Philip Challinor’s Terminals is the first e-novel I’ve read. This presents a difficulty for an amateur reviewer: I can hardly claim that it’s a “real page-turner”.
Terminals is a novel of repressed emotions. As we slip into its world it’s clear that the repression’s stronger…
The traffic roared and whined. Cars crawled resentfully by him, streamlined like jet fighters, the drivers hunched purple-faced behind their wheels. Scarcely slower, the Monday-morning tide of pedestrians rushed and broke around him as he walked. Not having windscreens to shield them from others, the faces were carefully bland, but violence seethed behind each of them. They might mask themselves as reasonable human beings, civilised, hard-working and law-abiding; but, Grayling thought, just try walking up to one and asking for the time.
Grayling, blinking in the sudden dimness of the world, has been going cold turkey from virtual reality. Along with Morningsyde – a paragon of puffed-up punctiliousness, investing his all in the efficient running of his unit – Crozier – the sort of man who’d avidly describe the botched containment, cellular make-up and likely virulence of a toxin as it killed his wife – and a host of other blinkered souls he greases cogs at the Chamber, a great labryinth of clinical departments that swallow its customers. It’s an odd establishment that promises to take the suffering from life and death. Outside, as people smother themselves in automated phantasms, the mushroom clouds are gathering. It’s a queer place to interrogate one’s self-concept.
I spent much of Terminals wondering how and why its characters were born. Many speculative wordsmiths depict bored, myopic figures being dragged through scrapes that jolt their consciousness off-beam. Ballard’s subjects, for example, are emotionally stunted, skewed or traumatised but nonetheless curious. Their neuroses and desires lead them into all manner of fraught adventures: Ballard screeching through the London streets; Laing grappling between floors; Maitland prowling his concrete domain. While he showed humanity at its behavioral extremes, Challinor portrays it at its dullest. An absurd, amusing, sinister and yet somehow humanely conceived depiction of a cold, sad but not yet sterile apathy.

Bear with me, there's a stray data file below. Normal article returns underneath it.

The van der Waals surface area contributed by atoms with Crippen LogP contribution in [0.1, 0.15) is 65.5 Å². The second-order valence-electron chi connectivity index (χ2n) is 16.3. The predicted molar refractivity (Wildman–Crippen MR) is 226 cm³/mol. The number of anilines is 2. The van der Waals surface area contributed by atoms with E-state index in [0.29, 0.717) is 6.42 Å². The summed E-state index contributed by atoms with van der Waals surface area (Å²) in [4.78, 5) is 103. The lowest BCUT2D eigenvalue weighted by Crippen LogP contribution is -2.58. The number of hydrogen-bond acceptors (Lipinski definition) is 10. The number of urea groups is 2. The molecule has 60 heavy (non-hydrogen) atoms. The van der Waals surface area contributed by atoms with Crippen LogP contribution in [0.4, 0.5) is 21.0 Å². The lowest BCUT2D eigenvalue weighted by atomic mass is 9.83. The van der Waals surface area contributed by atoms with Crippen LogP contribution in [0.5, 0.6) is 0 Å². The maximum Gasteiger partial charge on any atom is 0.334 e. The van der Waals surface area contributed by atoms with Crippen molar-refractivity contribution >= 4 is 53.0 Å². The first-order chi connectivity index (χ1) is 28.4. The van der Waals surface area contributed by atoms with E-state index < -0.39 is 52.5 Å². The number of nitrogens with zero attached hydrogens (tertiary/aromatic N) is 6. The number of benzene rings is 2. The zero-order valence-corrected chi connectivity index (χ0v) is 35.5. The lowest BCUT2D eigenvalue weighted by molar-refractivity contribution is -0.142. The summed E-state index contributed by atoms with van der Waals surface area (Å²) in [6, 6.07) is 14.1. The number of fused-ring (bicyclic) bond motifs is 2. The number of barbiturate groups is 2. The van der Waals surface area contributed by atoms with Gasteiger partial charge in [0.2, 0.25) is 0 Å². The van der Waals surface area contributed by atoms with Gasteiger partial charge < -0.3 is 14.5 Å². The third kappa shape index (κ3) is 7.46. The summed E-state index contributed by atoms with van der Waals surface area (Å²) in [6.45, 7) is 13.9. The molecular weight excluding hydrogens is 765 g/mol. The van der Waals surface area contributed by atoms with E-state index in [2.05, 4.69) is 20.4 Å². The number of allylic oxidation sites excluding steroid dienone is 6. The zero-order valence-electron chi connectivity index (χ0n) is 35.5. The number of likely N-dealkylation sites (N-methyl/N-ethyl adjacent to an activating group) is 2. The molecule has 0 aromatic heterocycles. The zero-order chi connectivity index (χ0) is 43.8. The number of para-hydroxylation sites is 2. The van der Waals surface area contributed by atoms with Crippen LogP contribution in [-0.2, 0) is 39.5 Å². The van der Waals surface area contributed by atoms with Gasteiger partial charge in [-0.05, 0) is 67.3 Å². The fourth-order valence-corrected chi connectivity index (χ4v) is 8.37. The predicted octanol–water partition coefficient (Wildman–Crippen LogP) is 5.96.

The concept of transhumanism always makes me think of a family pootling along in a really dingy car. One day the father has enough: he cleans the damn thing inside-out; patches up the air conditioning; cleans the windows; tunes the radio and hangs up fluffy dice. The old girl is chilled, comfortable and free of funk. On the other hand the family still has no idea of where they’re going, and without the irritations to distract themselves they’ve got even less to do. Don’t get me wrong: if acute suffering could be diminished I see no grounds to object but the idea of enhancing our lives seems to imply that there’s a model to strive for. There doesn’t seem to be.
This uneasy balance of the life as it’s immediately felt and as it’s contemplated – similar to Nagel’s “subjective” and “objective” standpoints in his bleak but hugely interesting The View from Nowhere – is shaken throughout the quiet events of Terminals. Its subjects can chart humanity but don’t seem too aware of what may enhance or diminish it. They have the power to escape their pain but only inasmuch as morphine cures a severed limb. The comedy, the horror and the quiet tragedy of this predicament are beautifully explored by Challinor and while my exposition of the book – and much of the book itself – may seem rather grim the touches of beleaguered but still fighting individuality sound a note of — well, hope sounds too sappy. Mild resolve, perhaps.